It was the summer of 2012. At my first corporate job, I was crossing my fingers for a promotion and raise. However, certain books were nudging me to trust in my ability to manifest abundance without worrying about the ‘how’s’, or the practical steps.
For those who need a reminder: Abundance comes in myriad ways. Don’t limit yourself to XYZ timelines or conventional plans.
In years prior, I had manifested cool things after reading The Secret. Then, I had slipped back into poverty consciousness. Twenty something odd years of conditioning can be hard to change. After getting married, I had more debt on top of my student loans, and my savings account was pathetic. It seemed like home ownership and disposable income were going to be out of reach for a long time.
I made a commitment to think outside of the box again. I knew that the same old thinking and the same old habits would not reap positive changes.
After doing some valuable daily exercises from The Magic and brushing up on my Mike Dooley material (Leveraging the Universe and Infinite Possibilities), a brilliant idea popped into my mind.
My workplace had recently encouraged employees to take their two daily fifteen-minute breaks away from their desks (yes, it was in California, if you’re wondering). I decided to raise my vibration as high as I could as I walked around the campus during these breaks. I felt great appreciation for the ocean view, the fresh air and sunshine, the flowers and trees, my loved ones, my health, my paycheck, and more. It became easy to bask in the joy of my life.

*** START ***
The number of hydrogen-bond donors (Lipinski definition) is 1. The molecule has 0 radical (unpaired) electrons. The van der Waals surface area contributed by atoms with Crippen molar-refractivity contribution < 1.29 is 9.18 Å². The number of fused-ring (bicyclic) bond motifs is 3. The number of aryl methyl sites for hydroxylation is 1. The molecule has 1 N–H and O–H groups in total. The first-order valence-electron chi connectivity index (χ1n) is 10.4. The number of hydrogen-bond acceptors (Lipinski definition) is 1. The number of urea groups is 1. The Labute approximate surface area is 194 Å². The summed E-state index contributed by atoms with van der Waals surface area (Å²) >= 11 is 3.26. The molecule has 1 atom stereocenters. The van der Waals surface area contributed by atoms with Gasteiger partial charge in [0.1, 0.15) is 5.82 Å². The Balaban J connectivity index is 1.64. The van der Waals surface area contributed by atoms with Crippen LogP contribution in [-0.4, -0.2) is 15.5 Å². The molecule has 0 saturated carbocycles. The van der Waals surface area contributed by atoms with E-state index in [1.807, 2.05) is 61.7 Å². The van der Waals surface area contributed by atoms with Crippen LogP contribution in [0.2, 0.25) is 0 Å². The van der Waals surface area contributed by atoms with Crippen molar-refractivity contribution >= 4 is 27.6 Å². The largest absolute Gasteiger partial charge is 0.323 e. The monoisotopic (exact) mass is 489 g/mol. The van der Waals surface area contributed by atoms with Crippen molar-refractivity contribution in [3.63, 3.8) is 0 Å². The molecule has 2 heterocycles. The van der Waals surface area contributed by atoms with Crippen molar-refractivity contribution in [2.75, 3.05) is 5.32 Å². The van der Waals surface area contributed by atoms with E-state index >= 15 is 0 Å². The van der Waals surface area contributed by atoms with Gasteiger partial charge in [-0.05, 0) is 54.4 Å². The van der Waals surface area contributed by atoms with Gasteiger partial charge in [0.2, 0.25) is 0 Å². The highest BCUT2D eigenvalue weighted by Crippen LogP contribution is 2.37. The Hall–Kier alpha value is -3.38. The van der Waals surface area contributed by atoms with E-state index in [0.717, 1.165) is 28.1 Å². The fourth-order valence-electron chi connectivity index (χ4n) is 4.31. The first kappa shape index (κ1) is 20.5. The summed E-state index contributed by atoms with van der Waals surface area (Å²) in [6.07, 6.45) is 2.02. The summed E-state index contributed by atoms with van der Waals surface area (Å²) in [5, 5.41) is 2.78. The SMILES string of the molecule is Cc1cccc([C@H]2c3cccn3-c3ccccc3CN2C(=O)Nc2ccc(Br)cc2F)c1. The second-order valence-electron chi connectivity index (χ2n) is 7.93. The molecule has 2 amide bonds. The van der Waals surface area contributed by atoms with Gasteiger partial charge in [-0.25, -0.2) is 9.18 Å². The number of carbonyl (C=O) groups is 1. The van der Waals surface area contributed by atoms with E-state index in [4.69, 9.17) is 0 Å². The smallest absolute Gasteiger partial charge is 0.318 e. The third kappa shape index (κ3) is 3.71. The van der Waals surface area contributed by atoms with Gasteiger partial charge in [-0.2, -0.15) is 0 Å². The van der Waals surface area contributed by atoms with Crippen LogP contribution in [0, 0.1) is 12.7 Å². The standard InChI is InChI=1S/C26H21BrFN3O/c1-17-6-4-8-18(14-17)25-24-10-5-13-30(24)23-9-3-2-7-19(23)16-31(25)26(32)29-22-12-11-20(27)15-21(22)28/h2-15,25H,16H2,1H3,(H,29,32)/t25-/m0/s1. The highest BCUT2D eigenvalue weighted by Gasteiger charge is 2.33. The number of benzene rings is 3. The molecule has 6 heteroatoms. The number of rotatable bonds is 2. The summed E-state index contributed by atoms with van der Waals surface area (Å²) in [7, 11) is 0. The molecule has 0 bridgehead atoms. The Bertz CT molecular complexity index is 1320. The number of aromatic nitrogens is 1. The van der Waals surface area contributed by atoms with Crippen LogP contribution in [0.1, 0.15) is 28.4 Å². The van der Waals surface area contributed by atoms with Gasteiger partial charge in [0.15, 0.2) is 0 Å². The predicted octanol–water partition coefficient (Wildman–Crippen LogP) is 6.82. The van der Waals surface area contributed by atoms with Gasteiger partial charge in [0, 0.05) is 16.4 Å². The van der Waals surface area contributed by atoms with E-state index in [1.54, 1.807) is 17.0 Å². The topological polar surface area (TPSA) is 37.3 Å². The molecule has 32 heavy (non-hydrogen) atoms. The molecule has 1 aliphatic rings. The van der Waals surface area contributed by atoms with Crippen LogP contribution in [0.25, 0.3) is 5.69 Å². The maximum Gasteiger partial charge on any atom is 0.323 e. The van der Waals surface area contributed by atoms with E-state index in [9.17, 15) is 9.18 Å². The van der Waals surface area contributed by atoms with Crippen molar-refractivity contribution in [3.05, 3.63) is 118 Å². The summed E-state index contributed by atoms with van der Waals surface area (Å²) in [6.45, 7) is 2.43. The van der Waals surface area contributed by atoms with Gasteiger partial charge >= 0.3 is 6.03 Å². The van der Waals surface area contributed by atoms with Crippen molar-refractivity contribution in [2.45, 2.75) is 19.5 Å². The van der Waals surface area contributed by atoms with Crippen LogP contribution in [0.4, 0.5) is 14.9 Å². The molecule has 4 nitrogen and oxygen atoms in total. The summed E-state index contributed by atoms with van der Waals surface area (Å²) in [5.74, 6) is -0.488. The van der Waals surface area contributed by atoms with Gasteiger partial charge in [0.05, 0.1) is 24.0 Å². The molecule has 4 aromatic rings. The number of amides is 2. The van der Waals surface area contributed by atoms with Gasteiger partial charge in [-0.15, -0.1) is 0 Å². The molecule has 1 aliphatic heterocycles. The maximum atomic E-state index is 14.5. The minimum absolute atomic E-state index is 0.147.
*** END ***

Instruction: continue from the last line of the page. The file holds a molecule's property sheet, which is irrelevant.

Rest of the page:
I really looked forward to my two gratitude walks each day. As I returned to my desk, I did my best to maintain my elevated emotional state. Although my debt didn’t immediately go away, I was still in control of my happiness. I felt empowered, and I just knew that great things were headed my way. I released the need to know how everything would unfold. I also released old feelings of guilt around money and debt. It was safe to want more, and I was worthy of it. I wasn’t ‘bad’ for going into debt. I became light-hearted about the whole thing.
One day, in the early fall, one of my supervisors asked to see me. She was a sweet Japanese lady who had been my table head at one point. To my shock and delight, she asked me if I would like to help her open the new laboratory in Tokyo. I had known that there would be a new lab, but it had never occurred to me that I would have the privilege of working there. My position in the company was not advanced, and I had not done any of the ‘tough’ work trips before. Going to Tokyo for a few months would mean that I would get a fantastic per diem and bonus. But, more importantly, I’d be able to explore a country that had always appealed to me. I had written my final college paper on an intriguing Japanese subculture, and it felt like God was winking at me.
The Universe was doing a splendid job. It was better than anything I could have designed with my small human mind.
It took some time for the news to fully register with me. Coworkers struggled to believe it, too – and another supervisor playfully mentioned to me that many people were less than amused that I had been picked. I didn’t let it bother me. Deep in my soul, I knew that I was the right one for this special role. I had characteristics that my supervisor wanted in a trainer: detail-oriented, respectful, conscientious, humble yet confident, easygoing, and professionally dressed.